Similarly, it is important for secure identity document manufacturers to understand how the ultraviolet curing process used for the inks on the printed substrates can affect the surface chemistry of that substrate and how that may impact material compatibility in the end product. The lamination process may additionally affect the integrity of embedded security features if the materials are not optimized for the process being used.
Additionally, the desired appearance of laser engraving on the finished document may not be achieved if the substrate chemistry is not formulated correctly. If a secure document manufacturer overlooks these considerations at the onset of the process, additives may need to be reconfigured or other downstream changes made to achieve the desired end result. Understanding the materials chemistry at the beginning of the document design process is critical to ensuring that elements are optimized to work together correctly.
Security Features Mix
Optimizing the type of security features and their interaction with one another can also help deter counterfeiters. Features can be classified into one of three levels, depending on the level of security they afford.
Level-one features are visible by the human eye and include printing, some micro-text, and optically variable devices such as the security strip on the U.S. one-hundred-dollar bill. They can also incorporate a tactile element, such as intaglio printing or the laser engraving of personal information that can be both seen and felt on many U.S. driver's licenses and credit cards.
Level-two features require some type of simple equipment to view. Examples include inks that are visible under an ultraviolet light and microtext that requires a magnification device such as a magnifying loupe to view.
Level-three features have forensic attributes that typically require more sophisticated equipment that is inaccessible to the average individual. This includes features like taggants, anti-Stokes inks, or nanotext/nanoimages that can only be seen via spectroscopic characterization or high-magnification imaging. The difficulty of detecting these elements increases the likelihood that a counterfeiter may be unaware that they have been incorporated into the document.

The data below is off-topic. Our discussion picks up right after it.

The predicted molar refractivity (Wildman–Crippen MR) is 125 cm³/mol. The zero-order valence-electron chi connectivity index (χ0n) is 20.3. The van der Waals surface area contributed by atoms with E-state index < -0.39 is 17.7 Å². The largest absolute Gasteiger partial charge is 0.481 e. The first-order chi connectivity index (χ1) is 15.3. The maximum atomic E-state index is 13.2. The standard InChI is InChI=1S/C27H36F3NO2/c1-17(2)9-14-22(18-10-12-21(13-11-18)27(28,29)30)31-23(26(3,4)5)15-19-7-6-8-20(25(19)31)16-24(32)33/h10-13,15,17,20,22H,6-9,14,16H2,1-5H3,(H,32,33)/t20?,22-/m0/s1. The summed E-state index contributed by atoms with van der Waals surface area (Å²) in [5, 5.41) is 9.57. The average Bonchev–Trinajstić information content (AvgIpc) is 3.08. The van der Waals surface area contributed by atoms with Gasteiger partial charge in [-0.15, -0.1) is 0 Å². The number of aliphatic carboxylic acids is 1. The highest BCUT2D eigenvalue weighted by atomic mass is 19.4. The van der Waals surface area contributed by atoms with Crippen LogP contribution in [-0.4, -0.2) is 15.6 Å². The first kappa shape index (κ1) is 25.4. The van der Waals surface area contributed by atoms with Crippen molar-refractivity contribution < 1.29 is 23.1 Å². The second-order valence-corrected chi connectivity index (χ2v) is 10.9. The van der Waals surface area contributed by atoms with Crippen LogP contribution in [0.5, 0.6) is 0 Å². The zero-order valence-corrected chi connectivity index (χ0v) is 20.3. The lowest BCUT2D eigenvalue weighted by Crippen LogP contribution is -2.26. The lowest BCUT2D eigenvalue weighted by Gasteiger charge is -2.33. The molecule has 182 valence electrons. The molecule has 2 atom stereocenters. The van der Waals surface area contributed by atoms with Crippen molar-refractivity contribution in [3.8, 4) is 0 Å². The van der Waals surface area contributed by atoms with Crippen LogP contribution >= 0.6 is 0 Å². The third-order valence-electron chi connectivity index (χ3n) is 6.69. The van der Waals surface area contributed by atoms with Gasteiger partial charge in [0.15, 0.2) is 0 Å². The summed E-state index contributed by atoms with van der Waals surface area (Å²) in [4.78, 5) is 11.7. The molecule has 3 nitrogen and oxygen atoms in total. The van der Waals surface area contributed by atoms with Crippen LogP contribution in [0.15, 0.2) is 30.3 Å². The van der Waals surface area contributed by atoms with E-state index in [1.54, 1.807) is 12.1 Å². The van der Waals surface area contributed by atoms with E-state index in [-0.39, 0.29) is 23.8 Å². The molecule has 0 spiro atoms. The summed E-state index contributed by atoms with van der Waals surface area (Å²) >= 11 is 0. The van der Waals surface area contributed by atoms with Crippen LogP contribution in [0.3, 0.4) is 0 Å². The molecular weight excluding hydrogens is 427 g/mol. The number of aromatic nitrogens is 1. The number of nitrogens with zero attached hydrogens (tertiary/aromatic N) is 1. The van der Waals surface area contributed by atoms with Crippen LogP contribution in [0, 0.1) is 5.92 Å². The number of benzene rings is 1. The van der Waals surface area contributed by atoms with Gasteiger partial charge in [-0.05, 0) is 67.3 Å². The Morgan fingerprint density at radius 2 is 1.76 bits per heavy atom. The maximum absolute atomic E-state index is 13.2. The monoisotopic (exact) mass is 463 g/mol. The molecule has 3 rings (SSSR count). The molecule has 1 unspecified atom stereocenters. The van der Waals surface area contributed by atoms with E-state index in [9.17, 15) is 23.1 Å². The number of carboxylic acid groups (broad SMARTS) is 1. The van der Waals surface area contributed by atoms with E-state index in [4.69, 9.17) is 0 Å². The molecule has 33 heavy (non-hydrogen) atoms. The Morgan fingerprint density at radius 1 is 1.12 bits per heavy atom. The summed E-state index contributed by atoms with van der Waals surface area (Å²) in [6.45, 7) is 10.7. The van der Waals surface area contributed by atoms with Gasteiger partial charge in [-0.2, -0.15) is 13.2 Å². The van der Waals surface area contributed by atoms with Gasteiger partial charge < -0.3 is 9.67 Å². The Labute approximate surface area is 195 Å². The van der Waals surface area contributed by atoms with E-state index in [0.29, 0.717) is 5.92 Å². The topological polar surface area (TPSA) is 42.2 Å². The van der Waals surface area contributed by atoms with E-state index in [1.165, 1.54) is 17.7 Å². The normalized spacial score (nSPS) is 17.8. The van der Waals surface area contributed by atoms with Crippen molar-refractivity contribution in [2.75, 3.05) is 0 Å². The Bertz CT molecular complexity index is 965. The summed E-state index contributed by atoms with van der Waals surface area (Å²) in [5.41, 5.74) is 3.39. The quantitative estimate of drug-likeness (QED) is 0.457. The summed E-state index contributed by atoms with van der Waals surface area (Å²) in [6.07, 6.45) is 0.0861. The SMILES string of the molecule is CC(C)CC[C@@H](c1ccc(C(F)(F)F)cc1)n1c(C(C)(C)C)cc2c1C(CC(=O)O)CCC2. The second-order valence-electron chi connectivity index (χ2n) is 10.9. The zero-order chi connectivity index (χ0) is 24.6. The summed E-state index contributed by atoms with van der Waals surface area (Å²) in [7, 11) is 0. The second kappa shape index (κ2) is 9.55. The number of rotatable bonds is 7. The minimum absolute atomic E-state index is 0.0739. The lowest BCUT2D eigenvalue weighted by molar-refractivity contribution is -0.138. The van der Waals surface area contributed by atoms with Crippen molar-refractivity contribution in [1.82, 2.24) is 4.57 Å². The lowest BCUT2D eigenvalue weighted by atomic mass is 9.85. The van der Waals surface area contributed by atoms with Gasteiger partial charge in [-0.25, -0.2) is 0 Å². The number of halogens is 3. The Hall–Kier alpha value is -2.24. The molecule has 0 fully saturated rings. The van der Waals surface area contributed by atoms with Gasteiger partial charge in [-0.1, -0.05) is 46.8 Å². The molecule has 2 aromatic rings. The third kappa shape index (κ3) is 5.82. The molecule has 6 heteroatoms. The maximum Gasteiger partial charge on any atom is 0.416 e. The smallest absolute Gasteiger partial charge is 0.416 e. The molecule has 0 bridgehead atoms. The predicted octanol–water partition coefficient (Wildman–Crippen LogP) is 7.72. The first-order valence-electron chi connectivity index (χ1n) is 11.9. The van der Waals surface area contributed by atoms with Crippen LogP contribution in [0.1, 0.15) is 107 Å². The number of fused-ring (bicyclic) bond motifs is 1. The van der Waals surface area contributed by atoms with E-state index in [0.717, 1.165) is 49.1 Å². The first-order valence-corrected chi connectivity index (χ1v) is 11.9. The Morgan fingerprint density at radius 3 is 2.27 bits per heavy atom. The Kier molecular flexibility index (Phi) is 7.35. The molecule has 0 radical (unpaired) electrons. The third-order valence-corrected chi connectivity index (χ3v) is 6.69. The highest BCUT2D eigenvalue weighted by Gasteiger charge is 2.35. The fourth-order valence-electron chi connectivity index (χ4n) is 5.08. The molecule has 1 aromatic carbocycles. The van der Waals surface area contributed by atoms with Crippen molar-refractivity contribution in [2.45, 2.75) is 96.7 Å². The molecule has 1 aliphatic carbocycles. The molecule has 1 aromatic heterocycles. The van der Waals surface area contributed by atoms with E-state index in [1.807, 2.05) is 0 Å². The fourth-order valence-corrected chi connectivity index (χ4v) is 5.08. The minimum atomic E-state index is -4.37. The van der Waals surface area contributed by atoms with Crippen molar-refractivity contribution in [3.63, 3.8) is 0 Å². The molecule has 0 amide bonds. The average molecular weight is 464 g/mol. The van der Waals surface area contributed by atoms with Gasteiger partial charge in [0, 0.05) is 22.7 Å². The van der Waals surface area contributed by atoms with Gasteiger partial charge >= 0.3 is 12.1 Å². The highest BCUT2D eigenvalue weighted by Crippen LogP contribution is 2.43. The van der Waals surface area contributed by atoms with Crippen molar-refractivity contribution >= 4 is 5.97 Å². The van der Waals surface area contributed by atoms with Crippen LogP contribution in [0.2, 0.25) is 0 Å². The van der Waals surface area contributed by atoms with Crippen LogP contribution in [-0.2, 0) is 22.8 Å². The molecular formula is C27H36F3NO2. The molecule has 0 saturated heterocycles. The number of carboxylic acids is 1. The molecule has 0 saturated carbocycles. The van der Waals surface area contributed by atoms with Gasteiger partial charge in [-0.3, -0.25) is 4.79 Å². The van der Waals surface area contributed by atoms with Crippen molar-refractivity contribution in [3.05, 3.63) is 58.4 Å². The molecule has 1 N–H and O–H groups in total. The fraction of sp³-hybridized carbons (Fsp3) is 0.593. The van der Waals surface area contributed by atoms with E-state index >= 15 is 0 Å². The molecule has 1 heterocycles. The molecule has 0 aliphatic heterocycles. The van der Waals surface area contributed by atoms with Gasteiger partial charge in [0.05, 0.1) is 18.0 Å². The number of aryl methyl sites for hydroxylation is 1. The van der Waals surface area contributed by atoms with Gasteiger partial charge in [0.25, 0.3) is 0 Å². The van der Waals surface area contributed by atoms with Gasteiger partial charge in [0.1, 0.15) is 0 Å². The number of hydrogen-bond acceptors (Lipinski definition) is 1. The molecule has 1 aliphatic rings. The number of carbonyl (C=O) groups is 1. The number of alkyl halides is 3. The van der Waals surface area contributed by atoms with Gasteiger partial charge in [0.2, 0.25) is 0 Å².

It is important to note that, in general, a single security feature will not prevent a document from being counterfeited. Rather, it is how the security features interact with one another, the substrate material, and the artwork that enhance the complexity of the document. At the same time, it is important for document designers and manufacturers to ensure that the selected substrate, artwork, and security elements align with the primary needs of the end user. A credit card holder, for example, needs the security chip to be readable each time it is inserted at a retail store. A driver's license holder needs their personal information and photograph to be easily viewable so that their identification can be quickly verified. As document designers are selecting the raw materials and features for a secure identity document, considerations should be included to ensure it is both secure and suitable for its intended use.
How Exponent Can Help
Exponent's multidisciplinary team of scientists, engineers, and cybersecurity experts evaluate materials chemistry, conduct durability testing, and partner with producers of credit cards, driver's licenses, passports, and other secure identity documents to optimize their security in both physical and electronic formats around the globe.